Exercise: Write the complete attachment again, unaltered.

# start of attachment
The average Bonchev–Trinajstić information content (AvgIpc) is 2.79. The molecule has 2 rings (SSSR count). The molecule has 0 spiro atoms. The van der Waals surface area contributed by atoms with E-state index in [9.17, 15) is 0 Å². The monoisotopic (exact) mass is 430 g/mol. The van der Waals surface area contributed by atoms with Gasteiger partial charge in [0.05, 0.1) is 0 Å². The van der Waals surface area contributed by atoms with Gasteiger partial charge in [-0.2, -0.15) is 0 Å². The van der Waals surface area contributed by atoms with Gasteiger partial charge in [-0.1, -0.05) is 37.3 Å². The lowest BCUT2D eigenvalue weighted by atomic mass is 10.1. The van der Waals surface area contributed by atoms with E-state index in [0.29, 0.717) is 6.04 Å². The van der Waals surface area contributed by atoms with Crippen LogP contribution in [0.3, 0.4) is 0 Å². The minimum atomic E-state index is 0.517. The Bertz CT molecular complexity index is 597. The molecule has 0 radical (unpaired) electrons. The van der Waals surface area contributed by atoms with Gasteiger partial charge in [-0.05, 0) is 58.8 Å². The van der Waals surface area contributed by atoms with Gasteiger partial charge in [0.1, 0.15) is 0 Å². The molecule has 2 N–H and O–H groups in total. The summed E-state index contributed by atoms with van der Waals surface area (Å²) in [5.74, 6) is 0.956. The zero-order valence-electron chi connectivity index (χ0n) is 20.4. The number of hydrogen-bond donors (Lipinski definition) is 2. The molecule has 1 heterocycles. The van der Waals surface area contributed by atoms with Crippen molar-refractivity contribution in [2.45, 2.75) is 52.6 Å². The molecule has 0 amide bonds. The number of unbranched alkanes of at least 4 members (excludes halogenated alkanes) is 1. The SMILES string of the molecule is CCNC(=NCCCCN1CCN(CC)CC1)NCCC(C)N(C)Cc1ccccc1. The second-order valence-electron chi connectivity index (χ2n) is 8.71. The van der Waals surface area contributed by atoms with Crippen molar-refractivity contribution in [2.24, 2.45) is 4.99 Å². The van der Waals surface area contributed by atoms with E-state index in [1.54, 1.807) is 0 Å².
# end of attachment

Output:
The average Bonchev–Trinajstić information content (AvgIpc) is 2.79. The molecule has 2 rings (SSSR count). The molecule has 0 spiro atoms. The van der Waals surface area contributed by atoms with E-state index in [9.17, 15) is 0 Å². The monoisotopic (exact) mass is 430 g/mol. The van der Waals surface area contributed by atoms with Gasteiger partial charge in [0.05, 0.1) is 0 Å². The van der Waals surface area contributed by atoms with Gasteiger partial charge in [-0.2, -0.15) is 0 Å². The van der Waals surface area contributed by atoms with Gasteiger partial charge in [-0.1, -0.05) is 37.3 Å². The lowest BCUT2D eigenvalue weighted by atomic mass is 10.1. The van der Waals surface area contributed by atoms with E-state index in [0.29, 0.717) is 6.04 Å². The van der Waals surface area contributed by atoms with Crippen LogP contribution in [0.3, 0.4) is 0 Å². The minimum atomic E-state index is 0.517. The Bertz CT molecular complexity index is 597. The molecule has 0 radical (unpaired) electrons. The van der Waals surface area contributed by atoms with Gasteiger partial charge in [-0.05, 0) is 58.8 Å². The van der Waals surface area contributed by atoms with Gasteiger partial charge in [0.1, 0.15) is 0 Å². The molecule has 2 N–H and O–H groups in total. The summed E-state index contributed by atoms with van der Waals surface area (Å²) in [5.74, 6) is 0.956. The zero-order valence-electron chi connectivity index (χ0n) is 20.4. The number of hydrogen-bond donors (Lipinski definition) is 2. The molecule has 1 heterocycles. The van der Waals surface area contributed by atoms with Crippen molar-refractivity contribution in [2.45, 2.75) is 52.6 Å². The molecule has 0 amide bonds. The number of unbranched alkanes of at least 4 members (excludes halogenated alkanes) is 1. The SMILES string of the molecule is CCNC(=NCCCCN1CCN(CC)CC1)NCCC(C)N(C)Cc1ccccc1. The second-order valence-electron chi connectivity index (χ2n) is 8.71. The van der Waals surface area contributed by atoms with Crippen molar-refractivity contribution in [2.24, 2.45) is 4.99 Å². The van der Waals surface area contributed by atoms with E-state index in [1.54, 1.807) is 0 Å².